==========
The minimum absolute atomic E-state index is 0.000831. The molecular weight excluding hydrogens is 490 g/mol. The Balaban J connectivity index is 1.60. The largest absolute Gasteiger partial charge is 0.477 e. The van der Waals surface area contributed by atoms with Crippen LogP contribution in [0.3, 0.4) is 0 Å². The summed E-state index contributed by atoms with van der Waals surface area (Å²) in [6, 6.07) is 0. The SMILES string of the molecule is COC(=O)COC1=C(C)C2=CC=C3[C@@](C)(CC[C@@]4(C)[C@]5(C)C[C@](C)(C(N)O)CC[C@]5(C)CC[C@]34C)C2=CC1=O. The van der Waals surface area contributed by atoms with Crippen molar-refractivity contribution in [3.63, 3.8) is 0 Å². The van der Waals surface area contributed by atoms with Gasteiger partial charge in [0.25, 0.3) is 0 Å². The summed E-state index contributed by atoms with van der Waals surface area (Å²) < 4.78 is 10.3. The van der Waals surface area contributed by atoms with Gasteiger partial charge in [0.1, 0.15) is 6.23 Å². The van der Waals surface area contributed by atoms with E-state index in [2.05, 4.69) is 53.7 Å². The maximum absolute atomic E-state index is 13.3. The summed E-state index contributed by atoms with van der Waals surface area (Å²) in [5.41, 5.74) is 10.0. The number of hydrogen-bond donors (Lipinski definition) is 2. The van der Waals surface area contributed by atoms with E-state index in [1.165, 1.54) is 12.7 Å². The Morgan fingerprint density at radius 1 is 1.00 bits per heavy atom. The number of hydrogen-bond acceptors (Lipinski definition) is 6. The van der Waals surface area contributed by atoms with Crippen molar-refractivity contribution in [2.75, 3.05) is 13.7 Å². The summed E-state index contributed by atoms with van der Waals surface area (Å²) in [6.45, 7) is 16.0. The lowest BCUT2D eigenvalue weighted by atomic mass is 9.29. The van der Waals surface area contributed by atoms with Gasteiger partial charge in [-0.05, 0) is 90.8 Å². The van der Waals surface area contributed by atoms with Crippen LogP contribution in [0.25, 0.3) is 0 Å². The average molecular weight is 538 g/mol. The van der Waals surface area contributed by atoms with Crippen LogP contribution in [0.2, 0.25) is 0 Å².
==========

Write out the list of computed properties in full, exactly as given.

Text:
The minimum absolute atomic E-state index is 0.000831. The molecular weight excluding hydrogens is 490 g/mol. The Balaban J connectivity index is 1.60. The largest absolute Gasteiger partial charge is 0.477 e. The van der Waals surface area contributed by atoms with Crippen LogP contribution in [0.3, 0.4) is 0 Å². The summed E-state index contributed by atoms with van der Waals surface area (Å²) in [6, 6.07) is 0. The SMILES string of the molecule is COC(=O)COC1=C(C)C2=CC=C3[C@@](C)(CC[C@@]4(C)[C@]5(C)C[C@](C)(C(N)O)CC[C@]5(C)CC[C@]34C)C2=CC1=O. The van der Waals surface area contributed by atoms with Crippen molar-refractivity contribution in [3.63, 3.8) is 0 Å². The van der Waals surface area contributed by atoms with Gasteiger partial charge in [0.25, 0.3) is 0 Å². The summed E-state index contributed by atoms with van der Waals surface area (Å²) < 4.78 is 10.3. The van der Waals surface area contributed by atoms with Gasteiger partial charge in [0.1, 0.15) is 6.23 Å². The van der Waals surface area contributed by atoms with E-state index in [2.05, 4.69) is 53.7 Å². The maximum absolute atomic E-state index is 13.3. The summed E-state index contributed by atoms with van der Waals surface area (Å²) in [5.41, 5.74) is 10.0. The number of hydrogen-bond donors (Lipinski definition) is 2. The van der Waals surface area contributed by atoms with E-state index in [1.165, 1.54) is 12.7 Å². The Morgan fingerprint density at radius 1 is 1.00 bits per heavy atom. The number of hydrogen-bond acceptors (Lipinski definition) is 6. The van der Waals surface area contributed by atoms with Crippen molar-refractivity contribution in [2.75, 3.05) is 13.7 Å². The summed E-state index contributed by atoms with van der Waals surface area (Å²) in [6.45, 7) is 16.0. The lowest BCUT2D eigenvalue weighted by atomic mass is 9.29. The van der Waals surface area contributed by atoms with Gasteiger partial charge in [-0.05, 0) is 90.8 Å². The van der Waals surface area contributed by atoms with Crippen LogP contribution in [0.25, 0.3) is 0 Å². The average molecular weight is 538 g/mol. The van der Waals surface area contributed by atoms with Crippen LogP contribution in [0.2, 0.25) is 0 Å².